The game however is not totally devoid of major additions, as Bioshock 2 introduces a multiplayer option. The game types included are fairly standard and include all the first person shooter mainstays such as deathmatch and control and even a take on “Capture the Flag” in which the flag is a Little Sister. As is the norm nowadays with FPS multiplayer games, Bioshock 2 features a basic levelling up system which is used to give you access to new weapon, plasmid and tonic load outs giving online matches a real edge. The developers haven’t just stopped there, as the matches are full of other Bioshock twists! You are able to hack turrets to aid you or your team during matches and perform research in order to get a damage bonus for a limited time. Big Daddy suits are even dropped into games from time to time and the player who captures it gets to play as a Big Daddy, giving him or his team a “Big” advantage. The multiplayer aspect of Bioshock 2 also gives players the chance to see Rapture before the city went to hell, again revealing more about the under sea haven. However, it must be said if it wasn’t for all these “Bioshock twists” than the multiplayer aspect would feel very standard. That’s not to say the shooter action is substandard, as the mechanics are solid it’s just that the game modes are all fairly old school and nothing really exceptional. Multiplayer also feels quite different than the action in the single player campaign, almost as if it’s lacking a little edge. Overall it’s a good addition to the series, but maybe not one that will quite live up to the expectations of Bioshock fans.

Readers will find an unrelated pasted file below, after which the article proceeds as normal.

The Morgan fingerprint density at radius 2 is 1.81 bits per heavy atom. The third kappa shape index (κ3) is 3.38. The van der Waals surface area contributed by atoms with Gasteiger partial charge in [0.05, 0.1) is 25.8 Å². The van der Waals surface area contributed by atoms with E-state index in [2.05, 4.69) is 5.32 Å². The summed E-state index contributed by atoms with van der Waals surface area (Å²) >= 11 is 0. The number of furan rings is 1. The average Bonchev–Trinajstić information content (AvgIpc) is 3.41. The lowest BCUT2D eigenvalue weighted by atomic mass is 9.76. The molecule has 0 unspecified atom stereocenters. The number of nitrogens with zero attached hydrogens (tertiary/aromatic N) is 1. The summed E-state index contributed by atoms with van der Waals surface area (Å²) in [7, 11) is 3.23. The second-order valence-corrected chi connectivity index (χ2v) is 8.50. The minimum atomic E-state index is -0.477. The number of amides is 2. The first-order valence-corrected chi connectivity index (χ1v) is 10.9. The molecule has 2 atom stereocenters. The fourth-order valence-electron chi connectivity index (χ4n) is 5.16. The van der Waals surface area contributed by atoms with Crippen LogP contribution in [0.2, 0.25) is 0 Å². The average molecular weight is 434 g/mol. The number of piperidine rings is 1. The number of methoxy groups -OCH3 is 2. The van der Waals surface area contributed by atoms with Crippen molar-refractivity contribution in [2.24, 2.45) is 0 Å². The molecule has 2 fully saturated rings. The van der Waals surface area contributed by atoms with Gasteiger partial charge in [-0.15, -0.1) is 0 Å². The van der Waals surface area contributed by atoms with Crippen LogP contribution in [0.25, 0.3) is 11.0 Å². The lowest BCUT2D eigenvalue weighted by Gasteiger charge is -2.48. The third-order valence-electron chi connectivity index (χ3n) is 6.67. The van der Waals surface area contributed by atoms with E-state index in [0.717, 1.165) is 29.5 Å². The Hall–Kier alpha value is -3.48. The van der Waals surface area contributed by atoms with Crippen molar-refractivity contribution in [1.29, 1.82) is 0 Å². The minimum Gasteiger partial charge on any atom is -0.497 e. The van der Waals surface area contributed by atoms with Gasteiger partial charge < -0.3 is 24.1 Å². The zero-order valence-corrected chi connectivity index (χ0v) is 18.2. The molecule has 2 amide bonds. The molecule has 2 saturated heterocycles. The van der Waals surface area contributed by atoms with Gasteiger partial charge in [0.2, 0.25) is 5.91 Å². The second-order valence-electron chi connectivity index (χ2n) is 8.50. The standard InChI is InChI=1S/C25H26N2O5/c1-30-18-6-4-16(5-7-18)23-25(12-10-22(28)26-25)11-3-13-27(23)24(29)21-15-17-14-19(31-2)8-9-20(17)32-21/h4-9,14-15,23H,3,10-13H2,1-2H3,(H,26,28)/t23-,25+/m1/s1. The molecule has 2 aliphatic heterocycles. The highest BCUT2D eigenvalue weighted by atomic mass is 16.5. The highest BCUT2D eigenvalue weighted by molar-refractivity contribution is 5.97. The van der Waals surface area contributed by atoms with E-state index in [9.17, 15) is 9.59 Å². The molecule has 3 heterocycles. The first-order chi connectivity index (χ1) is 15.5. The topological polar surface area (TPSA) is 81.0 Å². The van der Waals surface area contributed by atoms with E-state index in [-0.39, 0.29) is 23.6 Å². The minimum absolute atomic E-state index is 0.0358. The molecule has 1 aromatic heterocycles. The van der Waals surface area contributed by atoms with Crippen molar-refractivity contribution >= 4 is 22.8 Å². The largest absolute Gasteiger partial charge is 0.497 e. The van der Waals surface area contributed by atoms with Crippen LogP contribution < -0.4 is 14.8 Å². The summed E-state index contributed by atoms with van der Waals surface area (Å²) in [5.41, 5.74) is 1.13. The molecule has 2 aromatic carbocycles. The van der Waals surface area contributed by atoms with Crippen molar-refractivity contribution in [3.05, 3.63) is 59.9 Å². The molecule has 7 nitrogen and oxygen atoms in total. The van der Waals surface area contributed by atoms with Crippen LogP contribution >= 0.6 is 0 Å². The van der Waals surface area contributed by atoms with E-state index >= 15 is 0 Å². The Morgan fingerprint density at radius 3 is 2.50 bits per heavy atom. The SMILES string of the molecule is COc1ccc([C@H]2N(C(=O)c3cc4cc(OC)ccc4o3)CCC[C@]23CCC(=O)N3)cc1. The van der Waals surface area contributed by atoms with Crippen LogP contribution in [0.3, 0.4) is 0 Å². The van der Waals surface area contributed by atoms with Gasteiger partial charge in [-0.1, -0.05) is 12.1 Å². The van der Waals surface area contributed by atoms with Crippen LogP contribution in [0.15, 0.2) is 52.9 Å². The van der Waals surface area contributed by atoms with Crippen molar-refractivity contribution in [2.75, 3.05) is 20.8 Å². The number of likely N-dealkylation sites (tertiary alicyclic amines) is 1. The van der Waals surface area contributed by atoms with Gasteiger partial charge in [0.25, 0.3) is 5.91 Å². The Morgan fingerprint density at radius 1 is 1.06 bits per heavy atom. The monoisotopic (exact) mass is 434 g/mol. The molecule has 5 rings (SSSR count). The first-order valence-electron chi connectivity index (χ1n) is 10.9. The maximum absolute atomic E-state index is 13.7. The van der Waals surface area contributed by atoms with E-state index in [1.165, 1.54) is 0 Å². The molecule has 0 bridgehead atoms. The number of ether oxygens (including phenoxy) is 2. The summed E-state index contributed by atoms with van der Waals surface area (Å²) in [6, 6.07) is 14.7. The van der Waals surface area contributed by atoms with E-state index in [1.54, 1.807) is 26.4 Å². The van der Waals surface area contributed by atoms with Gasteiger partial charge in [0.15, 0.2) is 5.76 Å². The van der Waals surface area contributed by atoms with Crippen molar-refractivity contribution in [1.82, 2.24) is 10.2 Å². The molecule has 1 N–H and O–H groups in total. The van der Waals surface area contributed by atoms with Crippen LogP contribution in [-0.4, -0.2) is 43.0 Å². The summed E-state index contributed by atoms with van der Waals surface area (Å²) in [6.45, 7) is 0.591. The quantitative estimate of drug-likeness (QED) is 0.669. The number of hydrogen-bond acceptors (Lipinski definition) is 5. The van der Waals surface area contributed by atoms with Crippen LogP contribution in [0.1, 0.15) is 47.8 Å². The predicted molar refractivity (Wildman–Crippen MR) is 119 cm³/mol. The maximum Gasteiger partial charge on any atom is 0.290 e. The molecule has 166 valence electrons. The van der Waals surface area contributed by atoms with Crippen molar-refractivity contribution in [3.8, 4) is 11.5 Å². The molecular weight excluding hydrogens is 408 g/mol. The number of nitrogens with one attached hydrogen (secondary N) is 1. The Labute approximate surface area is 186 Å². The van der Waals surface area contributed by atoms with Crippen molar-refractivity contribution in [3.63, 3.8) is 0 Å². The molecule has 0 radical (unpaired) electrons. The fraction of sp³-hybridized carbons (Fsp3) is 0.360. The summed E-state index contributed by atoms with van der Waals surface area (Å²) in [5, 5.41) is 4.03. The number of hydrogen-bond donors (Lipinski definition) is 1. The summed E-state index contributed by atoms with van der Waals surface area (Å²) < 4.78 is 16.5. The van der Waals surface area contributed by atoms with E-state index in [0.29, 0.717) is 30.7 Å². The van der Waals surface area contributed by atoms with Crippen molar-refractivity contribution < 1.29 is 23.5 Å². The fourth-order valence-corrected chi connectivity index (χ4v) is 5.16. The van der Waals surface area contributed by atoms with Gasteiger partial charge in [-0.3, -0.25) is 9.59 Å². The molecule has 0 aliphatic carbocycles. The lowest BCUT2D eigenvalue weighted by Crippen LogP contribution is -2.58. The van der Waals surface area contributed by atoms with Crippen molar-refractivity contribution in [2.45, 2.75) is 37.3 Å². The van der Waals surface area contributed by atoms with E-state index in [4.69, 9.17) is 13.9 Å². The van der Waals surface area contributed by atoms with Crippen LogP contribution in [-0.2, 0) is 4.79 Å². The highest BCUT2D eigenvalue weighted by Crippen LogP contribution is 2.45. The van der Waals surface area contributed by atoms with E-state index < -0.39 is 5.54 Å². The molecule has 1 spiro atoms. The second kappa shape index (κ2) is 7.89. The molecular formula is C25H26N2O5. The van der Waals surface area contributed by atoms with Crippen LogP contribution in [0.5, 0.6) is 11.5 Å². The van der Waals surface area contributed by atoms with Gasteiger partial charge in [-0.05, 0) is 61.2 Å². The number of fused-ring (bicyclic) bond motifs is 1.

Whilst Bioshock 2 may feel very similar to the original game, it does expand on the characters and story that were introduced in the original game and once again allows you to create a very customisable playing experience through the use of Plasmids and Tonics. The constant references to the original game may make it slightly inaccessible to new players, but fans of the first game will once again be hooked until the end.
Review Score: 8.5/10